Bhubaneshwar, Orissa – Set like a gem among fertile ricefields, the 11th century Rajarani Temple is a breathtaking example of of Orissan style. It is also an immediate architectural predecessor of the Khmer Empire’s greatest monuments.
As at Angkor Wat, the Bayon, Preah Khan, Thommanon, Ta Som and other Khmer temples, we find female images as the majority of figures on Rajarani’s main structure. Playful celestial nymphs, devata, apsara or yaksini, dance upon lotus buds, framed by lush plants and foliage. Unlike the subdued “courtly devata” of the Khmers, these maidens are quite playful, and we see them engaged in romantic dalliance, enticing visitors, holding pet birds, adjusting jewelry, cradling children and gazing at themselves in mirrors. Rajarani Temple Indian Devata of Orissa
The Dikpalas: Guardians of the Eight Directions Rajarani Temple Indian Devata of Orissa
In addition to these heavenly beauties, the temple features eight “dikpalas”: guardians protecting the tower at the compass points. The guardians begin with the head of the demigods Indra in the east; Agni the god of fire (southeast); Yama god of death (south); Nirriti goddess of the black asuras, also known as Kali, (southwest); Varuna the god of water (west); Vayu the god of air (northwest); Kubera the god of weath shown with a wish-granting tree (north); and Īśāna, the face of Siva and master of all knowledge (northeast).
Northeastern Thailand, a region whose strong people were shaped by Khmer influence, is still to this day called Isaan, derived from Īśāna, the Hindu god of the northwest.
Like their Indian counterparts, Khmer temples were designed to incorporate alignment to certain compass points, however there are surprising variations. Asger Mollerup, a Danish author, linguist and archeo-astronomer, clearly establishes that the Khmers (like the ancient Indians, Chinese and Greeks) had a grasp of planetary movements far beyond what modern people believe they had. Circa 1,000 AD, the Khmers were familiar with the astronomical principles detailed in the Surya Siddhanta.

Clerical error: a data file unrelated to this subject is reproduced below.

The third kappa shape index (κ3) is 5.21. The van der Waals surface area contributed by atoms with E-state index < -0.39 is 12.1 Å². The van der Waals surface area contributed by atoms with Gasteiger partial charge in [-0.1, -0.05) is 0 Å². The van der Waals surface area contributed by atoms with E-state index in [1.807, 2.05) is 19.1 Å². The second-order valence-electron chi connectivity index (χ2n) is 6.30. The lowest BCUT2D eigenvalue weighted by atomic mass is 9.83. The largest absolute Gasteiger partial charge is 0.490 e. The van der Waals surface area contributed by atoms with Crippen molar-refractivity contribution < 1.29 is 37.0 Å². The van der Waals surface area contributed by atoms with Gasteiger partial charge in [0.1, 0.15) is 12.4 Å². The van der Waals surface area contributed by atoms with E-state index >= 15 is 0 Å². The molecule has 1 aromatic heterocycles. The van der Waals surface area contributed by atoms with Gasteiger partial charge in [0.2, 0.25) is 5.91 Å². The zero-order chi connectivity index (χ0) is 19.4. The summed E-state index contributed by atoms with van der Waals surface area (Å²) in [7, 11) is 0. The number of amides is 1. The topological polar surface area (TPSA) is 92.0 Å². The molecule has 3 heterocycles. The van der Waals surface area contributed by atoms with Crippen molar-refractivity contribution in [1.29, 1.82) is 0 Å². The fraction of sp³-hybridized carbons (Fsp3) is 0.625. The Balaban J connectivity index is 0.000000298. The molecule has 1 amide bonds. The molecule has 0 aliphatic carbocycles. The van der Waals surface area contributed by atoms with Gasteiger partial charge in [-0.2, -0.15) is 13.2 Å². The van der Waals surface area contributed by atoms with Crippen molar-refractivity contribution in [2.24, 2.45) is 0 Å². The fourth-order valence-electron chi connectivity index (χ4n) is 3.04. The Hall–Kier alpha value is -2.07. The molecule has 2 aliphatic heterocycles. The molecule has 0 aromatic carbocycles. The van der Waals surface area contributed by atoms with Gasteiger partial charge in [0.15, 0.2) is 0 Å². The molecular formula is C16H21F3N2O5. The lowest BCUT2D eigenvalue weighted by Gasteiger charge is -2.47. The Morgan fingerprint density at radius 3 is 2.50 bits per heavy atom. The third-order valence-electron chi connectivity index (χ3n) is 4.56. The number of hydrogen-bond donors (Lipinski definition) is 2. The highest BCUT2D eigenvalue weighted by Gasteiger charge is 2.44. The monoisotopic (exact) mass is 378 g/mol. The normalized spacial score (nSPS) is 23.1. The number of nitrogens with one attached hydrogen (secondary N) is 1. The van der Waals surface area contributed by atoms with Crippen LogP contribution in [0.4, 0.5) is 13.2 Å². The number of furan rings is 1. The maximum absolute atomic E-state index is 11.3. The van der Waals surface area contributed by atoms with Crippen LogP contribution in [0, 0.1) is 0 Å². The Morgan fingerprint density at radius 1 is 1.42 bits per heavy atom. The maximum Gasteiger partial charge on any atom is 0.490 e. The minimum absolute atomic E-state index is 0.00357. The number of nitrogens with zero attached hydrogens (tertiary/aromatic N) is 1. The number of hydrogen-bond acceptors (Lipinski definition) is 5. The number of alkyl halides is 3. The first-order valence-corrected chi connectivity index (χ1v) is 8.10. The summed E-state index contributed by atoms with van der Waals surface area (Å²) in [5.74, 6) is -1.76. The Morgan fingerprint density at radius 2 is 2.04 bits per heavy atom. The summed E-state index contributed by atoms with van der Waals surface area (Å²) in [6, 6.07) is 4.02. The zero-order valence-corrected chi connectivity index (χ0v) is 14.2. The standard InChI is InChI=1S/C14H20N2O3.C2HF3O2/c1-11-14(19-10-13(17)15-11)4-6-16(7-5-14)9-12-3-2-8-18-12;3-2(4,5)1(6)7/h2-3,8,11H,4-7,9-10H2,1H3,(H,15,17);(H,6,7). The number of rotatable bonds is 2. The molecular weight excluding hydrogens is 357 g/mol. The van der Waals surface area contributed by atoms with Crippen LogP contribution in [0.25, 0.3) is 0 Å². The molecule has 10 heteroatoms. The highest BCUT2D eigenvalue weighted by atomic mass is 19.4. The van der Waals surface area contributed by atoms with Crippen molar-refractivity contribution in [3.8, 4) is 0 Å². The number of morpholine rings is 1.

His article from the Thai site Muang Borarn Journal, considers the orientation of the Khmer temple of Phanom Rung in relation to celestial events. For a wealth of additional information, consult Mollerup’s research website, Sundial, Calendar & Khmer Temples, including this article about the “Navagraha,” or celestial deities of directions, that he examines in a number of Khmer temples.
Other astronomical research relating to Khmer temples by Jean-Pierre Lacroix and Robert Bywater is available at their site AncientCartography.net.
How divine images of Hindu gods and symbols in Khmer monuments relate to compass point associations is therefore an interesting area of inquiry. In his book, Images of the Gods, author and researcher Vittorio Roveda points out the surprising fact that Angkor Wat contradicts the Hindu rules of guardian placement: the gods there actually appear opposite from their prescribed locations. Roveda’s theory is that the temple designers and iconographers envisioned a mirror image in their construction plan, for reasons that are still unknown.
The chart below may inspire readers to make some new discoveries:
Adapted from Wikpedia “The Guardians of the Directions”
Ancient Angels and Modern Cambodian Dance
Above the figures of the major Rajarani gods we see flying angels. What’s curious is that these angels are in the identical pose that the ancient Cambodian dance traditions uses to symbolize flying to this very day! This inspired this article about the history of divine flight. If the link is not yet active, the article isn’t complete, but will be soon.
The Origin of Rajarani’s Name
In this region of Orissa, “rajarani” is the local name of the rich red and gold sandstone that the temple is made from. However, there is a debate about the temple’s name that is inspired by the name of the city Bhubaneswar itself: all Hindu temples dedicated to the God Shiva in that town end in the suffix “eswar.” Non-Shaivite temple names are based on the presiding deity (e.g. Parvati temple).
The Orissan king who built Rajarani temple died before the temple was complete. The ceremony to install the main deity was therefore never performed, leaving Rajarani eternally godless. At least one scholar has argued that the Rajarani name was applied at a much later date because of the local stone used, and that this shrine was originally built to honor Shiva, like many others in the town.
Rajarani temple is an extraordinary statement to the brilliance of the Indian architects, builders and spiritual leaders of Orissa. I hope I am one day able to supplement the modest gallery below: